However, there is little evidence that has shown a direct effect between melatonin and sleep. Thus, tryptophan has an indirect sleep component– however, and this is important, there are two biochemical steps from tryptophan to serotonin, which is biologically regulated by specific enzymes.
Eating more and more tryptophan does not suddenly increase your concentration of serotonin, because cells have critical self-regulating mechanisms that either turn on or off serotonin production. Human physiology keeps things like serotonin and melatonin under tight control, producing enough to keep us running smoothly. Eating an excessive amount of tryptophan isn’t going to force the body to produce serotonin and melatonin in excessive amounts
Turkey and tryptophan – does it cause sleep?
Maybe, but there are a couple of issues.
First, turkey is not a huge source of tryptophan. Beef, chicken, turkey, lamb, and pork all have approximately the same amount of tryptophan per serving of meat–around 0.21-o.25 g per 100g of food.
In other words, if sleep were induced by eating turkey because of tryptophan, then we would observe the same effect with steak, burgers, or fried chicken. And this tryptophan myth has never been attributed to these other meats.
Second, even if turkey (or any meat) had excess tryptophan, the problem is that the amino acid is not selectively taken up by the brain. All amino acids are required by the nervous system to synthesize proteins, so the blood-brain barrier, a layer of cells between the brain and the blood, which selectively permits certain molecules to pass through to the brain, regulates how many amino acids pass into the brain.
So, if you eat 250 grams of turkey, it’s broken down into 22 different amino acids, all competing at the blood-brain barrier to cross into the brain. Tryptophan has zero advantage in being transported over all the other 21 important amino acids because the brain probably has no more need for tryptophan than most other amino acids.
Third, as I mentioned above, the serotonin synthesis system works independently of the concentration of tryptophan itself.
Finally, even if you consumed tryptophan on an empty stomach, which would negate most of the competition between tryptophan and other amino acids at the blood-brain barrier, there’s simply no evidence that supplementary tryptophan has any effect on mood disorders, which implies that tryptophan, whether from a turkey or not, really has no effect on sleep after consumption.
So what makes me so sleepy after eating on Thanksgiving?
Well, it could be your relative’s annoying stories or this 1700 word post about the turkey, tryptophan, and sleep myth. But seriously folks, it’s other things you eat for that big holiday meal.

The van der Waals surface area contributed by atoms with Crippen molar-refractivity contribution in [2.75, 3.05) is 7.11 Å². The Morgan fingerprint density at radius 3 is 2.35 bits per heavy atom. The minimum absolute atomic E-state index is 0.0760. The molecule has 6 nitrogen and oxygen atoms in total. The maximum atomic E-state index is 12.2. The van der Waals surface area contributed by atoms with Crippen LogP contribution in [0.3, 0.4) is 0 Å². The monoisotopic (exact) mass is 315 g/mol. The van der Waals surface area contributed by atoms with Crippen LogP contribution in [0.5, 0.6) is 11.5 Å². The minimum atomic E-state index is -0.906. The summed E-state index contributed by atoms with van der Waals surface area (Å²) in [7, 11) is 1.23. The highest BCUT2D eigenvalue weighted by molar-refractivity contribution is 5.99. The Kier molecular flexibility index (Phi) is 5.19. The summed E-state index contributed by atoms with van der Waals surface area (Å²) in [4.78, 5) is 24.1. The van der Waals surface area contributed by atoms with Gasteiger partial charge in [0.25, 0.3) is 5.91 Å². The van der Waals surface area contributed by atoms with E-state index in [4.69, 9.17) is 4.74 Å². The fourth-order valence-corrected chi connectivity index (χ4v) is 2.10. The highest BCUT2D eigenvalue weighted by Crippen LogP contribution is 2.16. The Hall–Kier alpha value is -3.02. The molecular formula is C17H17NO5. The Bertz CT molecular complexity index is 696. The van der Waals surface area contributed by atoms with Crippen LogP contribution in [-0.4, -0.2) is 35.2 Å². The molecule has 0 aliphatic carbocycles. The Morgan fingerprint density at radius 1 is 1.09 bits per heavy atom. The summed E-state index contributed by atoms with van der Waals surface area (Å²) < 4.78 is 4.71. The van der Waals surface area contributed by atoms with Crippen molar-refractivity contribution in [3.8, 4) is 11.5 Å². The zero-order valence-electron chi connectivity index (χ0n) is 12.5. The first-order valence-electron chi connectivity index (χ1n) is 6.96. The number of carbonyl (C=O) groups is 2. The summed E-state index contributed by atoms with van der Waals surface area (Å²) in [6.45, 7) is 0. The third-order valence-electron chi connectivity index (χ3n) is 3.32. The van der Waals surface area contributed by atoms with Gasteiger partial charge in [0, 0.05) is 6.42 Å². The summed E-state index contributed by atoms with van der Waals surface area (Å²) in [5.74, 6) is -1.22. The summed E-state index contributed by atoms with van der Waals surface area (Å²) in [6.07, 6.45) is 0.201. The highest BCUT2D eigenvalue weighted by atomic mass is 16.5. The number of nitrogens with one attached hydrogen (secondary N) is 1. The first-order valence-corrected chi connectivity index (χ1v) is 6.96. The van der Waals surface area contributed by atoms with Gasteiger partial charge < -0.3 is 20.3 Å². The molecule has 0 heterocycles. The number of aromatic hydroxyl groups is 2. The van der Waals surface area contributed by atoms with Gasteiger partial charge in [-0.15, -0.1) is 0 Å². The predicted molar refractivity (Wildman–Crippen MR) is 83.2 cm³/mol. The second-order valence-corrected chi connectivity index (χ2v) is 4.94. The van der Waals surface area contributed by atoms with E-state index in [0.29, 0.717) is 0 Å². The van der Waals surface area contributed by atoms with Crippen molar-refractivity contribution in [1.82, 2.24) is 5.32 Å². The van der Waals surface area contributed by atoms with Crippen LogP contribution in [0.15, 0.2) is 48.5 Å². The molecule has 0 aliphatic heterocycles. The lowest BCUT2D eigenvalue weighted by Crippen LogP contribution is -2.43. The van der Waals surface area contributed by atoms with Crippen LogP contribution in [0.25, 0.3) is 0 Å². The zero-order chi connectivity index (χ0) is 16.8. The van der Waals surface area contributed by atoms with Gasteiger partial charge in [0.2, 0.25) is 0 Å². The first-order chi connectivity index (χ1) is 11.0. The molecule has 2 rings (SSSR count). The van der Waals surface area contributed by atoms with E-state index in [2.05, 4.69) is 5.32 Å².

Blame the carbohydrates. Because the turkey probably has no effect on your sleepiness, it could be the mashed potatoes, yams, pie, stuffing, gravy, bread, cranberry sauce, and whatever else that was served. Those carbohydrates cause the release of a lot of insulin, which signals muscles to start taking up all amino acids – except tryptophan (science isn’t sure why).
So, at the blood-brain barrier, there’s little competition between tryptophan and the other 21 amino acids for transport across the barrier – insulin has caused the other 21 amino acids to be absorbed by muscle cells, so they’re in lower concentration in the blood.
The blood-brain barrier is agnostic about amino acids – if the concentration of tryptophan is much higher, then it transports it. (And no, you could not increase the concentration of tryptophan high enough through supplementation to force it across the blood-brain barrier.)
At this point, the tryptophan levels in the brain go way up, overwhelming the enzymatic feedback regulation of serotonin production. As the body attempts to reduce serotonin by converting it to melatonin, one gets sleepier.
Let me TL;DR this
I know all of that science sounded complicated, so let me try to summarize it:
- Tryptophan does not directly cause sleep, but it is converted into other chemicals, specifically serotonin and melatonin, which may induce sleep.
- Turkey really doesn’t have any excess tryptophan compared to any other meats.
- Even if it did, the brain isn’t going to get that extra tryptophan.
- However, the large amount of carbohydrates consumed during dinner causes the concentration of amino acids, other than tryptophan itself, to drop.
- As a result, there is a higher concentration of tryptophan in the blood, meaning more of it crosses the blood-brain barrier.
So, if drunk Uncle George starts pushing the turkey tryptophan myth as a reason for everyone want to go to sleep, this information will help put them in their place.
On the other hand, you could serve cannabis-infused gravy – that should mellow everyone!
Happy Thanksgiving USA, Grenada, Puerto Rico, Liberia, and Norfolk Island. And a belated Happy Thanksgiving to Canada, because I’m sure you have your own Uncle George lecturing everyone about the turkey tryptophan myth.
This article was first published in November 2017. Of course, it’s been revised (especially finding out why Norfolk Island celebrates Thanksgiving) and republished for Thanksgiving 2020.